Fear and Loathing in Las Vegas
Based on the novel by Dr Hunter S Thompson, adapted for the Stage by Lou Stein
The Heritage Arts Company
Little did he know it but when Dr Hunter S Thompson invented Gonzo journalism, he created the blog forty years before the rest of humanity discovered the medium.
Compared with the film version that inexplicably turned a wildly exciting literary romp into an insipid screen experience, this stage version is a gas (and at times a very intoxicating one).
The storyline follows Thompson's alter ego Raoul Duke and his Samoan attorney who goes by the pseudonym of Dr Gonzo as they travel at breakneck speed to Las Vegas to cover a car race.
The pair are fuelled by cocktails of every upper and downer in existence, allowing Ed Hughes and Rob Crouch respectively playing the drug-addled journalist and a drug-addled lawyer to indulge in excesses without any need for director Lou Stein to rein them in. The energy levels are bolstered by some very funny lines.
The second half somewhat loses its way, delivering much more of the same. The plot variation is that the journalist with the doctorate has been asked to cover a conference of District Attorneys in gaps between more sex and drugs with a soundtrack of rock and roll.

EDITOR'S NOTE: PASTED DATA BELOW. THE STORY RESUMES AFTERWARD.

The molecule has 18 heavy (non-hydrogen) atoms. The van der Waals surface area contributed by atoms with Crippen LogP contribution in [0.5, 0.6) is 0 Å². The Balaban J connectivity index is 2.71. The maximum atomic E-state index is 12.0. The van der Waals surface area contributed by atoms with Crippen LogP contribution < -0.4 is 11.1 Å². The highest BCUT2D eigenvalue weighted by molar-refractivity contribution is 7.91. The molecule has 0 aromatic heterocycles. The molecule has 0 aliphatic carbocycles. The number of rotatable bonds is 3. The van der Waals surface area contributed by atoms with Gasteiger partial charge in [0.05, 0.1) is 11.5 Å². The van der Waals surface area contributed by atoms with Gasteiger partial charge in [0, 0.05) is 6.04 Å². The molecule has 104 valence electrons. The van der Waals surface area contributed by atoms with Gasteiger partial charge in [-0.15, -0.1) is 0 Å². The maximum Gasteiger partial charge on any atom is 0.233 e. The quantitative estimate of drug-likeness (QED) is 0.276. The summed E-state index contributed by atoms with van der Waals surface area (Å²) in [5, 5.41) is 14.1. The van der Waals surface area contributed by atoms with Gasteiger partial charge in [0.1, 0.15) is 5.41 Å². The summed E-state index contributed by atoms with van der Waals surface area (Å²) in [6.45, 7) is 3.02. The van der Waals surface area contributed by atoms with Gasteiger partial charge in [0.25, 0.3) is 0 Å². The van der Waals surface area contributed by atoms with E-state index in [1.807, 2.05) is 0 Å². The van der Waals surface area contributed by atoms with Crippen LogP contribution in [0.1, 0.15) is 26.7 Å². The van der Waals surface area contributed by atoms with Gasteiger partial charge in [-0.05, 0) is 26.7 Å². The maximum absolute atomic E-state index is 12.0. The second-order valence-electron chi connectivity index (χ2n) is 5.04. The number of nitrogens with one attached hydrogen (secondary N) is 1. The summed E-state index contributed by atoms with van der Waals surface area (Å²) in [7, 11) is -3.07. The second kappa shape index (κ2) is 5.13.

Somewhere along the way, there is also a brief sojourn to a drive-thru diner in search of the American Dream.
Lou Stein's generally well-paced and humorous production is played out in a very wide but claustrophobically low and narrow space, graced with a stylish design from Rosie Moon incorporating widescreen projections by Peter Wilms and drawings from the Doctor's favourite collaborator, Ralph Steadman.
What could be a very confusing evening is helped immensely by the presence of John Chancer playing a Hunter S Thompson lookalike narrator, who keeps the story rolling along.
At two hours, the play is probably a little longer than ideal but should have the desired effect of attracting and enthusing younger audiences and sending them off to discover the delights of Gonzo journalism.
The theatre space itself is far from perfect, with very uncomfortable seating and non-existent sightlines meaning that there is hardly a good seat in the house. This is a shame, as the visual impression that the company is seeking to make becomes dissipated, reducing the impact of a very adventurous production.